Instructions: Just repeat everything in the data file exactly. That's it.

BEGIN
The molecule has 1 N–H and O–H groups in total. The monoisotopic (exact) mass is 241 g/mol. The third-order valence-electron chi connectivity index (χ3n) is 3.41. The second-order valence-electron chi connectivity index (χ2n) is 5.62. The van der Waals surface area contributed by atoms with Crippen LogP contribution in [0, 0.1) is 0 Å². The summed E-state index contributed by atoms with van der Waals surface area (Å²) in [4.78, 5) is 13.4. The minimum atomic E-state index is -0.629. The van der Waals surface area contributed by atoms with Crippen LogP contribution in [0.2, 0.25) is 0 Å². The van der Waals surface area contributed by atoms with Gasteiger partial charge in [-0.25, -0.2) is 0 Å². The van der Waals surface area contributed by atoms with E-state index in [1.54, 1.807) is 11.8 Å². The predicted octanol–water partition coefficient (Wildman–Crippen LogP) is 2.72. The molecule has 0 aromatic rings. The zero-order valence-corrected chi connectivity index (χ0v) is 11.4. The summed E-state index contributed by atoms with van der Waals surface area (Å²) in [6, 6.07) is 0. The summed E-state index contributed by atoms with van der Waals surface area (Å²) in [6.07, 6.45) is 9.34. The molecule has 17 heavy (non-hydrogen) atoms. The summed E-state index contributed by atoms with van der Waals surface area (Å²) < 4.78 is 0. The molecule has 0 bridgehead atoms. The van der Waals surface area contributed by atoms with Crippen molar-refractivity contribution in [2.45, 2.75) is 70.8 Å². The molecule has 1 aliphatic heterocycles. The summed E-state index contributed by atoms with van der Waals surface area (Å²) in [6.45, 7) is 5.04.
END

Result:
The molecule has 1 N–H and O–H groups in total. The monoisotopic (exact) mass is 241 g/mol. The third-order valence-electron chi connectivity index (χ3n) is 3.41. The second-order valence-electron chi connectivity index (χ2n) is 5.62. The van der Waals surface area contributed by atoms with Crippen LogP contribution in [0, 0.1) is 0 Å². The summed E-state index contributed by atoms with van der Waals surface area (Å²) in [4.78, 5) is 13.4. The minimum atomic E-state index is -0.629. The van der Waals surface area contributed by atoms with Crippen LogP contribution in [0.2, 0.25) is 0 Å². The van der Waals surface area contributed by atoms with Gasteiger partial charge in [-0.25, -0.2) is 0 Å². The van der Waals surface area contributed by atoms with E-state index in [1.54, 1.807) is 11.8 Å². The predicted octanol–water partition coefficient (Wildman–Crippen LogP) is 2.72. The molecule has 0 aromatic rings. The zero-order valence-corrected chi connectivity index (χ0v) is 11.4. The summed E-state index contributed by atoms with van der Waals surface area (Å²) in [6, 6.07) is 0. The summed E-state index contributed by atoms with van der Waals surface area (Å²) in [6.07, 6.45) is 9.34. The molecule has 17 heavy (non-hydrogen) atoms. The summed E-state index contributed by atoms with van der Waals surface area (Å²) < 4.78 is 0. The molecule has 0 bridgehead atoms. The van der Waals surface area contributed by atoms with Crippen molar-refractivity contribution in [2.45, 2.75) is 70.8 Å². The molecule has 1 aliphatic heterocycles. The summed E-state index contributed by atoms with van der Waals surface area (Å²) in [6.45, 7) is 5.04.